The Onion, popular website, finally closing its doors
It's true. The Onion
is closing down. The venerated website and newspaper founded in 1988 as an advertising sheet, is calling it quits.
Typical cover of The Onion's internet edition. Shown lower left is the video frame. In recent years, the comedy newspaper has been over-dependent on video to compensate for less-than-sataisfactory writing, according to some media theorists. Image © 2011 by Planet Waves.
"That's a fact," said editor Joe Randazzo, who will be taking a job as humor editor of the Christian Science Monitor
, his grandfather's favorite newspaper. "We felt that we were past our glory days. You know, we didn't want to be recording the same album over and over again, like the Beach Boys."
Randazzo said he thought of himself more as The Beatles, "Who knew when to get out of the game. They did great things, built a legacy, and let it speak for itself."
He said that if the Beatles were together today, "Nobody would even care. It's because they broke up that we love them. So, see ya."
The paper published its last print edition this week, and will remain on the Internet for one additional week, the company said in a prepared statement. Copies of the last hard-copy edition are likely to become collector's items and some are already going on e-Bay for $20. One collector said that so few people saved previous editions that they're likely to become valuable as well. "It's a novelty thing" said Jessica Hamilton, brand manager for Marvel Comics.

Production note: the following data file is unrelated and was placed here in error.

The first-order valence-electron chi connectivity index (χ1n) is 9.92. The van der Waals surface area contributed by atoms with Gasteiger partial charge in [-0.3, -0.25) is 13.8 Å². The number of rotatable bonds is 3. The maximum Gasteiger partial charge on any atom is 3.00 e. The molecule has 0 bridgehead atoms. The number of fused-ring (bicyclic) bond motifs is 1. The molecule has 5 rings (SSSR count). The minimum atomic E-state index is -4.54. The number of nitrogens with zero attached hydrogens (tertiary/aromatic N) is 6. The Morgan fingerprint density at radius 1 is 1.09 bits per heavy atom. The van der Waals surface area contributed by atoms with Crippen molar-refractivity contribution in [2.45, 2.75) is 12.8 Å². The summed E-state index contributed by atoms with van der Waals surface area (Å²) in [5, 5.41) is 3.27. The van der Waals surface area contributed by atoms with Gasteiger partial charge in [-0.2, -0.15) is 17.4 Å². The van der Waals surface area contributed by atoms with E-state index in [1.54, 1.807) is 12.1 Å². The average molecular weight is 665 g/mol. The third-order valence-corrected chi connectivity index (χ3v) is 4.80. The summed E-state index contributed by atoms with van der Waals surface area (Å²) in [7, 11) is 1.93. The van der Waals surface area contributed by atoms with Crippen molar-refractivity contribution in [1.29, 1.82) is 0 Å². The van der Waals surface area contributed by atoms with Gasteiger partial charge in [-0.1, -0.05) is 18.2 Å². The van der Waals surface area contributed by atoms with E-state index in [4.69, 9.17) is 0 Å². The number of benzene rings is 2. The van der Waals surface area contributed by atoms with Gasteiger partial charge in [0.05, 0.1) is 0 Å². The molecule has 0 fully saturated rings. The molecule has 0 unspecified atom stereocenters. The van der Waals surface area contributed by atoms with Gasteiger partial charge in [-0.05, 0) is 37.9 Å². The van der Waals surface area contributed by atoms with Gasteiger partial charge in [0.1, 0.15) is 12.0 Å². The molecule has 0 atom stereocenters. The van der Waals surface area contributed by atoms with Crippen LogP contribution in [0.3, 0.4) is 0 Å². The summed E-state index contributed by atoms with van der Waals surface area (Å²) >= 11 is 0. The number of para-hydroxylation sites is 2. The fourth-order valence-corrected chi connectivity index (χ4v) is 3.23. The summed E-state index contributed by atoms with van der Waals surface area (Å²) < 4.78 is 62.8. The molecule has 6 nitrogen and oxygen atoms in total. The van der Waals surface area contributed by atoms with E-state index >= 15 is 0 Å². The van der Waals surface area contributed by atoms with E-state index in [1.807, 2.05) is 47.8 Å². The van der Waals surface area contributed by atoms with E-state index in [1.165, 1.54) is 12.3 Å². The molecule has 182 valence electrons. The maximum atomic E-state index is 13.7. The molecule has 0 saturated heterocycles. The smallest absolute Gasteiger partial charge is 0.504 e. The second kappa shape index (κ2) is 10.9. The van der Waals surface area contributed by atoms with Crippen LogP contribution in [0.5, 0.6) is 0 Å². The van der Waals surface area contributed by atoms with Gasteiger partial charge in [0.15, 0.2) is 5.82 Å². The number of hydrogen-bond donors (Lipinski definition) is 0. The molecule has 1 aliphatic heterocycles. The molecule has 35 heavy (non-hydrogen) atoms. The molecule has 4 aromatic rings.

The paper has a checkered past. Even its official website admits that The Onion
was created merely as a way to make money and except for the coupons for 10-cent wings and $3 pitchers, it pretty much sucked from the beginning.
Dan Savage, one of the earliest contributors, reminisces. "Yep it pretty much was a waste of paper except for me," he said this week. Savage started his "Savage Love" column at the newspaper. "The joke was that a gay guy would be giving advice to straight people," he said. "I always thought it was funny that straight people writing sex advice columns had so much to say to gay people. I've been to grad school. I understand irony."
Past luminaries from the staff admit that coming up with content was a stretch.
"Once we got beyond a few dumb jokes to fill up the spaces between Pizza Hut and Blimpie ads, we really had nothing else to say," said Scott Dikkers, the longest serving editor-in-chief in the newspaper's history, which is not saying much because only four people have ever held that position, he basically hogged it, and the managing editor does all the work anyway.
"But at least I learned how to type. And I actually did take that photo of Monica Lewinsky
arriving at Dulles, which made me want to become a film director
. Dikkers went on to direct the 2003 blockbuster Bad Meat
, following up after a seven-year hiatus with Ape Trouble
David Javerbaum, a former contributor of The Onion
who went onto become executive producer of The Daily Show, said it's good riddance that the publication is finally closing its doors. "There are enough college newspapers," he said.
The one feature in The Onion